First in Pakistan’s history: Why was Musharraf awarded death sentence?
The court said that Musharraf trampled the Constitution on November 3, 2007, when he imposed a state of emergency in the country. After coming to power through a military coup in 1999 Musharraf had become one of the longest-serving rulers in the history of Pakistan.
Pakistan's ex-military ruler, Pervez Musharraf has been sentenced to death by a special court in a high treason case for suspending the Constitution and imposing an emergency rule in 2007.
Musharraf, who ruled the country between 2001 and 2008, is the first president to be awarded capital punishment in the history of the South Asian nation.
The three-member bench of the special court, headed by Peshawar High Court Chief Justice Waqar Ahmad Seth passed a 2-1 verdict, which it had reserved on November 19. The detailed version of it is awaited.
The 76 year old – who was born in Delhi in a Urdu-speaking family that migrated to Pakistan after the partition -- now lives in Dubai, United Arab Emirates.
After coming to power through a military coup in 1999 – a year after he became the army chief -- Musharraf became one of the longest-serving rulers in the history of Pakistan.
What are the charges?
The court sentenced him on charges of suspending the Constitution and imposing emergency rule in 2007, a punishable offence for which he was indicted in March 2014, after he was booked for treason in December 2013.
The court said that he trampled the Constitution on November 3, 2007, when he imposed a state of emergency in the country. He suspended the constitution and detained senior political leaders and judges, which led to widespread protests.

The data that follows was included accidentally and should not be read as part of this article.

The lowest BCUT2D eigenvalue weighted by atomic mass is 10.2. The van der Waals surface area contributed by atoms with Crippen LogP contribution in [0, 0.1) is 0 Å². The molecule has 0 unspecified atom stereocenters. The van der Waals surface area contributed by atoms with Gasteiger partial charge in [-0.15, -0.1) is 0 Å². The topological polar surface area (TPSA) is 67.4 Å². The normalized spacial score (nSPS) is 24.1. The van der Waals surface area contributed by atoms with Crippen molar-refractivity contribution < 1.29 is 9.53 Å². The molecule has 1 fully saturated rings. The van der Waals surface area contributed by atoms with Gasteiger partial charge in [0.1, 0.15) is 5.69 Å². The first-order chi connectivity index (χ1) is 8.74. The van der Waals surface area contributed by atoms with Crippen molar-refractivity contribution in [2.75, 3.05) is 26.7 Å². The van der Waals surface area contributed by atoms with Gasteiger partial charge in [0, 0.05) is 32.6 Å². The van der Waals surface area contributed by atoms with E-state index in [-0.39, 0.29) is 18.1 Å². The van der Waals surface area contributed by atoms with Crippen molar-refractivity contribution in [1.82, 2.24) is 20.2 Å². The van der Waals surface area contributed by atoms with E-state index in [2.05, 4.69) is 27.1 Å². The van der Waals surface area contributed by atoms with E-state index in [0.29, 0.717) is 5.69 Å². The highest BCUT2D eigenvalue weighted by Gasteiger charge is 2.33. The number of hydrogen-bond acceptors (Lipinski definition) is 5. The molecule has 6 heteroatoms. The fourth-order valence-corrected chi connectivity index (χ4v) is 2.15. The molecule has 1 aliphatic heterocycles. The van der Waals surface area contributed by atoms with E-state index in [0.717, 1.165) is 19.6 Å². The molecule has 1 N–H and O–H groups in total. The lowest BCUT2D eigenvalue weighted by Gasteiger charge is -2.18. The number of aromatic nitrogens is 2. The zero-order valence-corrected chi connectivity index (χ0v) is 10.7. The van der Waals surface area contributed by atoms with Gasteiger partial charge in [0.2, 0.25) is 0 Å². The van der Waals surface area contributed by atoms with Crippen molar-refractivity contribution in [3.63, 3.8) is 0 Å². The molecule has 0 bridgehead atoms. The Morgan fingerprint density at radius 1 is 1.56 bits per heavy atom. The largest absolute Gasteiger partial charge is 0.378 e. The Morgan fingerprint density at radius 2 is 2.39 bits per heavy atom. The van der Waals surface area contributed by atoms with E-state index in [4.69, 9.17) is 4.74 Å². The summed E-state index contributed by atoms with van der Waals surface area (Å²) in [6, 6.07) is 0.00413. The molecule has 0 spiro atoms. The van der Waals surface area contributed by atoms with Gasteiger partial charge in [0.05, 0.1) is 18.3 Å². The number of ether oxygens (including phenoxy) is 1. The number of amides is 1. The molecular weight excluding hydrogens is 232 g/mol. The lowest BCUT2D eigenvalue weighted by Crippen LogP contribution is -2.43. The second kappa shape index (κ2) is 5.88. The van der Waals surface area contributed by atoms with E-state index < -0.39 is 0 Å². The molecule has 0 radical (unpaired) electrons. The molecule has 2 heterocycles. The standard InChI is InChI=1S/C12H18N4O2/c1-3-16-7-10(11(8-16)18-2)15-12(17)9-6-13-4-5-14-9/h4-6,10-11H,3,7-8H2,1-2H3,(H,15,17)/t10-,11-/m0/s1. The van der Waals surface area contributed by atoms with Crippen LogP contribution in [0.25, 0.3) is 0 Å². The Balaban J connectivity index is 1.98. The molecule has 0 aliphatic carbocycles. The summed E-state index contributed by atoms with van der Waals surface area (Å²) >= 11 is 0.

"Pervez Musharraf has been found guilty of Article 6 for violation of the constitution of Pakistan," government law officer Salman Nadeem told Reuters.
“Any person who abrogates or subverts or suspends or holds in abeyance, or attempts or conspires to abrogate or subvert or suspend or hold in abeyance, the Constitution by use of force or show of force or by any other unconstitutional means shall be guilty of high treason”: Article 6 of Pakistan Constitution.
The special court — comprising Justice Seth, Justice Nazar Akbar of the Sindh High Court (SHC) and Justice Shahid Karim of the Lahore High Court — announced the verdict it had reserved on November 19, the Dawn newspaper reported.
Musharraf has denied the charges in the past.
He also faces a series of another cases, including one over his inability to provide adequate security for former Prime Minister Benazir Bhutto, which led to her assassination in 2007.
The former Army chief left for Dubai for medical treatment in March 2016 and has not returned since, citing security and health reasons. He was declared a fugitive on June 19, 2016. It is unlikely that he would come back to Pakistan.